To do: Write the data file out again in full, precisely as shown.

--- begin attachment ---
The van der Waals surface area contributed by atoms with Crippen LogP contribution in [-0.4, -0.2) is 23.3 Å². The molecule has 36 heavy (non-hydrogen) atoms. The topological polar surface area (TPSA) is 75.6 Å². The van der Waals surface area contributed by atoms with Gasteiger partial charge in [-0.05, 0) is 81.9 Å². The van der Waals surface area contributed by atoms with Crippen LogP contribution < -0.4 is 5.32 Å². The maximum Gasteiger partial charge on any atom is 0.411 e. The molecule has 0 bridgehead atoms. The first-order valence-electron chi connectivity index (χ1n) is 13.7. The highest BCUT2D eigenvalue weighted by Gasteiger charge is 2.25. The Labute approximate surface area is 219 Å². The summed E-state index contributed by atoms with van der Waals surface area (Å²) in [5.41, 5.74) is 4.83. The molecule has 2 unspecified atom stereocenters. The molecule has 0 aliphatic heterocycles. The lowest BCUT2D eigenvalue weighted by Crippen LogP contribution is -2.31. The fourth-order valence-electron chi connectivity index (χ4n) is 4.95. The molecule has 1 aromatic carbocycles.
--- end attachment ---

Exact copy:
The van der Waals surface area contributed by atoms with Crippen LogP contribution in [-0.4, -0.2) is 23.3 Å². The molecule has 36 heavy (non-hydrogen) atoms. The topological polar surface area (TPSA) is 75.6 Å². The van der Waals surface area contributed by atoms with Gasteiger partial charge in [-0.05, 0) is 81.9 Å². The van der Waals surface area contributed by atoms with Crippen LogP contribution < -0.4 is 5.32 Å². The maximum Gasteiger partial charge on any atom is 0.411 e. The molecule has 0 bridgehead atoms. The first-order valence-electron chi connectivity index (χ1n) is 13.7. The highest BCUT2D eigenvalue weighted by Gasteiger charge is 2.25. The Labute approximate surface area is 219 Å². The summed E-state index contributed by atoms with van der Waals surface area (Å²) in [5.41, 5.74) is 4.83. The molecule has 2 unspecified atom stereocenters. The molecule has 0 aliphatic heterocycles. The lowest BCUT2D eigenvalue weighted by Crippen LogP contribution is -2.31. The fourth-order valence-electron chi connectivity index (χ4n) is 4.95. The molecule has 1 aromatic carbocycles.